Philly in High Alert as Measles Cases Surface: Your Guide to Not Becoming a Statistic

MeaslesThis illustration provided a 3D graphic representation of a spherical-shaped, measles virus particle, that was studded with glycoprotein tubercles. (Credit: enters for Disease Control)

PHILADELPHIA, PA — As the City of Brotherly Love battles with a measles outbreak, the Philadelphia Department of Public Health is actively identifying individuals who may have been exposed. This effort follows a handful of confirmed measles cases with reported exposures at multiple locations across the city. Amid these developments, the health department has issued strong recommendations for self-quarantine and vaccines to those exposed to the virus.

Measles, a highly contagious and dangerous virus, can be prevented effectively with the measles, mumps, and rubella (MMR) vaccine. For those unfamiliar with the vaccine, it is common practice to administer two doses, rendering a 97% effectiveness against the virus. Despite having achieved a commendable vaccination rate of 93% among the city’s children by age six, Philadelphia finds itself in the midst of this medical battle.

The recent hospitalizations of two Philadelphians exposed to measles in a daycare, despite quarantine and exclusion instructions, underscore the need for vigilance. Locations and specific timing of the potential exposures have been identified by the health department, and any individuals present at the listed sites at the specified times are considered at risk.

However, before panic kicks in, it’s important to remember that immunity to measles can indeed exist. Individuals having received both MMR vaccine doses, or those previously infected, are generally immune and needn’t take further action, even if present at the exposure sites. Yet for those uncertain of immunity status, proactive steps are recommended.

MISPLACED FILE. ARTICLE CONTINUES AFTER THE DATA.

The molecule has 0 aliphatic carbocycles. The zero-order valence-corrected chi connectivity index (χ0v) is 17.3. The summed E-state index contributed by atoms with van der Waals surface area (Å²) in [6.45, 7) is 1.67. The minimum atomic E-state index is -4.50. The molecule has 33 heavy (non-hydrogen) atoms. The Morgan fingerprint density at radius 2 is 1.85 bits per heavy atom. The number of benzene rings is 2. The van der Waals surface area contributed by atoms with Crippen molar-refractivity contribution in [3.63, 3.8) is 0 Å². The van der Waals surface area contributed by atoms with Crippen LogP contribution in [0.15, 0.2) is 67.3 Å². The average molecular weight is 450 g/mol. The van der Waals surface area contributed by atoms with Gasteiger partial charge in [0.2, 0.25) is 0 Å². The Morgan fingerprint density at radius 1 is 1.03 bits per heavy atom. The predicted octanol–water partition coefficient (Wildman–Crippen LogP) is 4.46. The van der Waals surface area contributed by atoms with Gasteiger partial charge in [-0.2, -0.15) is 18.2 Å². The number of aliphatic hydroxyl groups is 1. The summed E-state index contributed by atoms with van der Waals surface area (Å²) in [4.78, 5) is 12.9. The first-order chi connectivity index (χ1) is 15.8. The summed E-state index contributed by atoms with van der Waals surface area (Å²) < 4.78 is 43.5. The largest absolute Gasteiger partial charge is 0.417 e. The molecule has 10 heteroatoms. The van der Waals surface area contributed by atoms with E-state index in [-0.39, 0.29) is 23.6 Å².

Infants under the age of 12-15 months are particularly vulnerable, as they typically haven’t been vaccinated yet. The health department recommends immediate consultation with a healthcare provider for those exposed and uncertain of their immunity status.

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Symptoms of the virus typically appear within a week or two after infection, with identifiable signs including fever, cough, and red eyes. As the disease progresses, more severe symptoms can manifest.

The MMR vaccine, a hero in its own right, is extremely safe and has been in use for many decades. It is recommended that children receive their first MMR vaccine dose between 12 and 15 months of age, with the second dose administered between 4 and 6 years of age. However, if the doses have been missed, it is never too late to catch up.

Remember, when it comes to measles, prevention is key. Talk to your healthcare provider about getting vaccinated today. Prevention is not just about yourself, it’s about ensuring the health and safety of our beloved Philadelphia. Together, we can make Philly measles-free!

Learn more about the measles virus here.

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